As to the physical identity of the grounds, the Spring 2008 Chautauquan reprised the Idea Campaign thoughts from previous  editions of the Chautauquan.   The marketing mantra focused on excellence.  We were reminded that to be a “first rate” summer festival, the school must have faculty, money, and facilities – first-rate facilities.  Without them, the school of music has had no “true home of its own.”  The Idea Campaign has endowed the school with a “tangible physical identity” - - - finally, we were told.
For the school of music, we were told that “McKnight Hall and other School of Music buildings are connected by open passageways and colonnades that provide structure and a coherent sense of place….There is now a campus that is truly ‘The School of Music at Chautauqua Institution’” 
The implication was that before all this happened, the music campus had no “tangible physical identity” and no “coherent sense of place.”  Putting aside the high-faluting choices of words, one must ask:  was this ballyhoo an indictment of the Chautauqua that Albert Stoessel, Ernest Hutcheson, and other pioneers helped build in decades past? 
To an extent, it was.  And additionally it was hardly paying a compliment to all the other Chautauquans who in those decades past came to the grounds to study, perform, and immerse themselves in the music that was so much a part of daily life each season.  These devoted Chautauquans would have had no difficulty identifying the “tangible physical identity” of the music program they felt honored to be a part of, and would be quick to describe the “coherent sense of place” they loved and helped to cultivate season after season.  They rather embraced a place that may not have been constructed of truckloads of money and aspired to be the best on the planet, but was tangible and coherent and unforgettable just the same.
Their Chautauqua was much more like the verdant grove (now turning into a legend rather than a reality), in which grass, trees, and air were tangible enough, and the entire grounds, amid pervasive expressions of music, was as coherent a sense of place as one could ever want.  Indeed, anyone with a sense of history knows intuitively that Chautauqua could boast a coherent sense of place when its summer school attendees slept in tents on platforms.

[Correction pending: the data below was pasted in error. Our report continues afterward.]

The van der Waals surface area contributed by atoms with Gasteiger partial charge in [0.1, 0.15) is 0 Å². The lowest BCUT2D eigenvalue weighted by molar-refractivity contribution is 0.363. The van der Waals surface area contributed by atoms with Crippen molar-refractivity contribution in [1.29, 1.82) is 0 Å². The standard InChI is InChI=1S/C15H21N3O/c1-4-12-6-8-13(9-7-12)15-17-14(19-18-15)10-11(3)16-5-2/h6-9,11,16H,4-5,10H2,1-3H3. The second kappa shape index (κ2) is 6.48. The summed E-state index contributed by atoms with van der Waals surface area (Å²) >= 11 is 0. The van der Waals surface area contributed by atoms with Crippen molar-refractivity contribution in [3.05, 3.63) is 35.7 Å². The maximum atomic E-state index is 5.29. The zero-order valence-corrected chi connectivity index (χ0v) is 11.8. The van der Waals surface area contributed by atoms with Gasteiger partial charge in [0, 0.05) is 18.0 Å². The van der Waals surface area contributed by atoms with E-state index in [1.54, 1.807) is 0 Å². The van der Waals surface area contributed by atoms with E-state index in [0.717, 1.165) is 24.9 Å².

But to sell the new menagerie of overbuilt structures, the Idea Campaign had to employ the fiction that its ideas were new, needed, and necessary.  Chautauqua has never before brought so much of its resources to bear on marketing, building, and development to make a point about its greatness. 
Symbolic of this need to push the idea of greatness is the prominent use of columns around McKnight Hall.  It is true that the colonnades provide structure to the campus, but they are no balanced or attractive structure.  The columns (that seem to be sprouting in that quadrant of the grounds like dandelions), are much too large and numerous to make sense in the space they are intended to adorn.  By themselves they are charming in a neoclassic way, but they don’t belong there.  Hence instead of coherence, there is now imbalance and monumentalism. 
Clearly the Institution wanted to make a statement:  it was launching a program that it was determined to make world-class.  As the Spring Chautauquan issue concedes, the “new identity” of the music campus is a marketing tool.
So radical is this shift in physical development that the message is not merely one of a transition from old identity to new identity.  Notwithstanding the lip service given to homage to the historical while charting a course into the future, we are witnesses to a clean break from the kind of grounds where space and groupings of structures were left open, natural, and simple.  The physical shift from plain, unpretentious practice cabins to aggressively postmodern, oversized practice facilities signals a “there is no going back” approach.  It is apparent that the days of some, perhaps all, of the practice cabins are numbered. 
Once the PanAm Building went up on Park Avenue, the damage was done, as was the injury permanently inflicted when Pennsylvania Station was razed.  Hence the Idea Campaign (whose roots are in the Bratton era that brought us Lenna Hall) represents a dramatically new direction for the Institution, and that also entails:
·      downgrading open space, while
·      increasing the footprints of socially constructed things (buildings, columns, walkways, lighting, sidewalks)
·      fundraising to build even more physical facilities on the grounds
·      construction of new facilities that go out of their way to clash with traditional architecture on the grounds
·      persistent efforts to make Chautauqua a world-class player
·      design and engineering of structures to reflect the grandiosity of an institution intent on becoming a world-class player  The art school is also undergoing this expansionism, and we are being told there is a coherence that exists for the first time.  But hasn't Chautauqua, with its simplicity, itself been a coherent work of art all along?
"Simplicity and repose are the qualities that measure the true value of any work of art"
                                --Frank Lloyd Wright